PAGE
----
A short ballast body was mounted behind the winch. There were closed tool compartments along both sides, two open containers in the front, and a bottom-hinged tailgate. The spare tire was mounted in the front. The box could hold 18,000 lb (8,200 kg) of ballast to increase traction on the rear tandem axles. [3] [5] [12] [14]

Specifications (M9 trailer)

The M9 had tandem rear axles and a single front axle on a rotating dolly. Ramps hinged down at the rear end of the trailer. Cable rollers and sheaves let the winch from the M20 truck pull tanks onto the trailer, chocks and chains were used to secure the load. [15] [16]

The front axle suspension system was trailing beam assemblies on coil springs, with a dual tire wheel on each side of the beam. With an assembly on each side there were 4 wheels on the axle line. [17]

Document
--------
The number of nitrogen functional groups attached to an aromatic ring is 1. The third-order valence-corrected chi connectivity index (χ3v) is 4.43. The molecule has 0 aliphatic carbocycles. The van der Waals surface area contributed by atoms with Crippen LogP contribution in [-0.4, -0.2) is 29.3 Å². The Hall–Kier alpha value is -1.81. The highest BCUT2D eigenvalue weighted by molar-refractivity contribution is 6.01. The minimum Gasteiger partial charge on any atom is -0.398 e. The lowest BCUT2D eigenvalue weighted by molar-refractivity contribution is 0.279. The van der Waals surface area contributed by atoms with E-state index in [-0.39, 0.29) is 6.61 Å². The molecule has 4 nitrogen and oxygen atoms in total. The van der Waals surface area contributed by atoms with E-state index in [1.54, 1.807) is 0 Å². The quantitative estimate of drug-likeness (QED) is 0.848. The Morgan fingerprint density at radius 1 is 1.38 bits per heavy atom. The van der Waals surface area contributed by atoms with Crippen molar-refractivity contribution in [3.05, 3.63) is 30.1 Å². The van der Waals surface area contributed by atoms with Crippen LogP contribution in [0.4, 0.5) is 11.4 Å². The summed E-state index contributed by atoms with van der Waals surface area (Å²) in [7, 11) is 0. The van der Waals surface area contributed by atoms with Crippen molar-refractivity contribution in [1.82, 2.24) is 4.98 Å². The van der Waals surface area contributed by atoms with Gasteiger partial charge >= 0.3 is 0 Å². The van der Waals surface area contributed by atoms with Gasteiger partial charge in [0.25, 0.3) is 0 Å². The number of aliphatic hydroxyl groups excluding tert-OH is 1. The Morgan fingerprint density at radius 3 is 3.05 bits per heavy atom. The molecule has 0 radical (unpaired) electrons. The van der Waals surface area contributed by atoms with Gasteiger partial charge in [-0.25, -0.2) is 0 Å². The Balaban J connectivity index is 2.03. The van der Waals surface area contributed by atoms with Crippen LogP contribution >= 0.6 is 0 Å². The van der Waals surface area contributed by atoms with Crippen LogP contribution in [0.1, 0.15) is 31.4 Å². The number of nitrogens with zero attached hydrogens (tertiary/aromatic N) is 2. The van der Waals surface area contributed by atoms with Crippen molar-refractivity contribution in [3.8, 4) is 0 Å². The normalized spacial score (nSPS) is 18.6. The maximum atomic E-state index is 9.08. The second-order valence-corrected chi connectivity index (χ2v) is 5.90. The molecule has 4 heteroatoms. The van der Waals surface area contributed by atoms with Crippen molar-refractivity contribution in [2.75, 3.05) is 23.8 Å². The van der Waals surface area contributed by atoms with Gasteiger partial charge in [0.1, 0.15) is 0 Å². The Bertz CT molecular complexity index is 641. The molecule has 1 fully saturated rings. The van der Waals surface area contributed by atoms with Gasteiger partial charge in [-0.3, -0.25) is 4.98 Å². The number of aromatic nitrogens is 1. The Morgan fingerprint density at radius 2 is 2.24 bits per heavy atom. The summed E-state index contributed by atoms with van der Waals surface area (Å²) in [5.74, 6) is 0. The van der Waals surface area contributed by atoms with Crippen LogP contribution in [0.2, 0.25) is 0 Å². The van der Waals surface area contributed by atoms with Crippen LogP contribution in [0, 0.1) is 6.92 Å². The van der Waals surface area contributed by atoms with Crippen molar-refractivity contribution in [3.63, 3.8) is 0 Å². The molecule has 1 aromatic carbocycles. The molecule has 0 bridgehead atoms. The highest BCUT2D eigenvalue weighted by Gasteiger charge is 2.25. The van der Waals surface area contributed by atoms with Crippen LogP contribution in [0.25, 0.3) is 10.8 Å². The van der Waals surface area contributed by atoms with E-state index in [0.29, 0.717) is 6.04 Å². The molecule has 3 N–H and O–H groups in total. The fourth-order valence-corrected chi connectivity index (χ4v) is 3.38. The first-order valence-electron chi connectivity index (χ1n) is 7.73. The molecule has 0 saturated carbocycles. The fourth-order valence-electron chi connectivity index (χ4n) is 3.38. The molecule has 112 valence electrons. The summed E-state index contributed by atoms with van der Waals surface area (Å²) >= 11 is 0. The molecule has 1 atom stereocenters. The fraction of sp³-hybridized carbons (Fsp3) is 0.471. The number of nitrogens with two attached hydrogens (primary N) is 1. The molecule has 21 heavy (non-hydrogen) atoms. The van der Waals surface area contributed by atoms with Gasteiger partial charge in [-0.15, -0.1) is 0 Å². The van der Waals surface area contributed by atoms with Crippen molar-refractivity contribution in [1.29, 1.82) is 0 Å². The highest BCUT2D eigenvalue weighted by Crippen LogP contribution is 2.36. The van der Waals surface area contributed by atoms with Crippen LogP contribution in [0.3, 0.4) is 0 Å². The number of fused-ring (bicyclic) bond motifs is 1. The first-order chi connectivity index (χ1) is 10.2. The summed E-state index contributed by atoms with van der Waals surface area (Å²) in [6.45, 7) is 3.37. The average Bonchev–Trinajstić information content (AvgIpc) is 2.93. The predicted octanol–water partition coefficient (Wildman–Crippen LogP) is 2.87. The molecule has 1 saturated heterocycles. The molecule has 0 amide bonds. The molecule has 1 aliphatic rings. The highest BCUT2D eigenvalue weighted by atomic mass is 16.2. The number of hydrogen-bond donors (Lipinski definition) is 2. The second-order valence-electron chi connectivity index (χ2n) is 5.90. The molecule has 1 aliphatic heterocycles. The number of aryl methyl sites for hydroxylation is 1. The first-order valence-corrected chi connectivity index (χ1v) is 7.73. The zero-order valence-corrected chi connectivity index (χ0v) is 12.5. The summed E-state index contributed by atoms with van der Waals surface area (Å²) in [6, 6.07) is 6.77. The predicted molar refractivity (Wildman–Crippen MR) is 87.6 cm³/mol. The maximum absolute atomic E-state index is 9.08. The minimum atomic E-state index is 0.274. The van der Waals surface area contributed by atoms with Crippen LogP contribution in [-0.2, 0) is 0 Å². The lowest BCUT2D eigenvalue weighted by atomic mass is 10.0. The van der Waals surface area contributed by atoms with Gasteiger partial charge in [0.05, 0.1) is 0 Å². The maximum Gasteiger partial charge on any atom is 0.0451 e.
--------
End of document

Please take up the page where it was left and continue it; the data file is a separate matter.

The rear tandem beam assembly was a center pivot type, with axles on both ends of the beam. A dual tire wheel was on both ends of both axles, with a beam on each side there were also 4 wheels per axle line. Twenty-four 8.25x15” tires on demountable rims were used, two on each wheel. [18]


Production began in 1941. [2] The first batch was received in Britain in 1942 and very quickly demonstrated their rugged reliability in the British campaign in North Africa. Battle-damaged tanks needed to be quickly recovered, often under hostile fire, and returned to workshops for repair.